“The old adage is proven: a rotten apple can spoil the whole barrel. Tom DeLay is no longer just an aberrational political hatchet man with no scruples. He is a danger to the integrity of the United States Government. That is something Republicans should care about just as much as Democrats; indeed more. DeLay is a Republican Party leader, and the damage he does is their responsibility”

The implications of this are that the DeLay-like tactics later employed by Harry Reid and Nancy Pelosi are in large part the responsibility the Republicans, who smiled and cheered while Tom DeLay was lowering the bar. Looking back on his machinations, it is amazing that complaints about his methods were dismissed as “partisan attacks.

“Their strategy is familiar…so familiar, in fact, that it would tip off smarter people that it is doomed to fail. Claim that the allegations are just partisan attempts at “personal destruction” (and never mind the fact that DeLay’s misconduct has already been condemned by the House Ethics Committee multiple times, and is very real, serious, and ongoing.) Point out that many of the things he is being criticized for are legal (irrelevant to the little matter of whether they are fair, honest, or right…this is part of the Enron defense, and you know how well that has been working…). Name names of other politicians who have done the same things (that well-known moralist Larry Flynt …he of Hustler Magazine… adopted this classy approach to defend President Clinton).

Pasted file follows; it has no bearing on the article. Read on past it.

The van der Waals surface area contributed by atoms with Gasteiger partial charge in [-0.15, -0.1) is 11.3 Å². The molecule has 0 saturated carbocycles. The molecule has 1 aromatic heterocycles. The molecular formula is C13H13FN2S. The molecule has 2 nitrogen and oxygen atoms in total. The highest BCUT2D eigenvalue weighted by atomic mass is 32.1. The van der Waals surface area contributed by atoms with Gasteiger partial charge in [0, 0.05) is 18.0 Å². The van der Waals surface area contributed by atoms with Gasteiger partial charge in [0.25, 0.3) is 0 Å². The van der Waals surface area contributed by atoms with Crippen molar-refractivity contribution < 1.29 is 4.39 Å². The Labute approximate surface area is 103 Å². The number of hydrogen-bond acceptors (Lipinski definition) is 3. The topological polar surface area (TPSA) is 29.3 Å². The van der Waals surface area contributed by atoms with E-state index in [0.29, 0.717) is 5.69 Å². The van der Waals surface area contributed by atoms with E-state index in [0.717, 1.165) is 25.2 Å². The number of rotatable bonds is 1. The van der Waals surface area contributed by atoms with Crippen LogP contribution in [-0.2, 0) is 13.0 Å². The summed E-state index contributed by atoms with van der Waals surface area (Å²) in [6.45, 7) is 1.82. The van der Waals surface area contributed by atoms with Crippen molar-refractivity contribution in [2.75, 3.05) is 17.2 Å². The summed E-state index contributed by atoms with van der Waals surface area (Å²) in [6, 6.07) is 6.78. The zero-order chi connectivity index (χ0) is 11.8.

Most of all, their strategy dictates that they treat the attack on DeLay as an attack on conservative Republicans generally. Tony Perkins, president of the Family Research Council and an outspoken social conservative, said that conservatives need to remind the public that DeLay is a target because he is the leader of a larger movement. “He is in the cross hairs in large part because of his effectiveness,” Perkins said. “It’s a typical strategy: Take out the leader, and other people scatter.” Rep. Eric I. Cantor (R-Va.), DeLay’s deputy whip, says that Democrats can’t “accept the Republican majority in Congress, and see this majority leader as one that they can’t beat at the polls and now have taken to a planned attack of personal destruction.”

“It is not stopping at Tom DeLay, and Tom DeLay is not the issue,” Cantor explains. “It is much larger than that, and it’s about the majority that they’re after. They didn’t win in November and in fact had a setback. So it is do or die for them.”

And who is going to be the new Republican Majority Leader in the 2011 House?

Eric Canter!

As the dying Messala told Ben-Hur: “It goes on!”

Why couldn’t everyone see where this was going? The reason is as old as politics: power begins to be accepted as virtue. This is how Tom DeLay saw the world, and undoubtedly still does. In photos of him leaving the courthouse with his distraught family following his conviction Wednesday, he is smiling, and you can guess, knowing the Hammer, what he is thinking. “OK, they won this round! I’ll get the bastards yet!”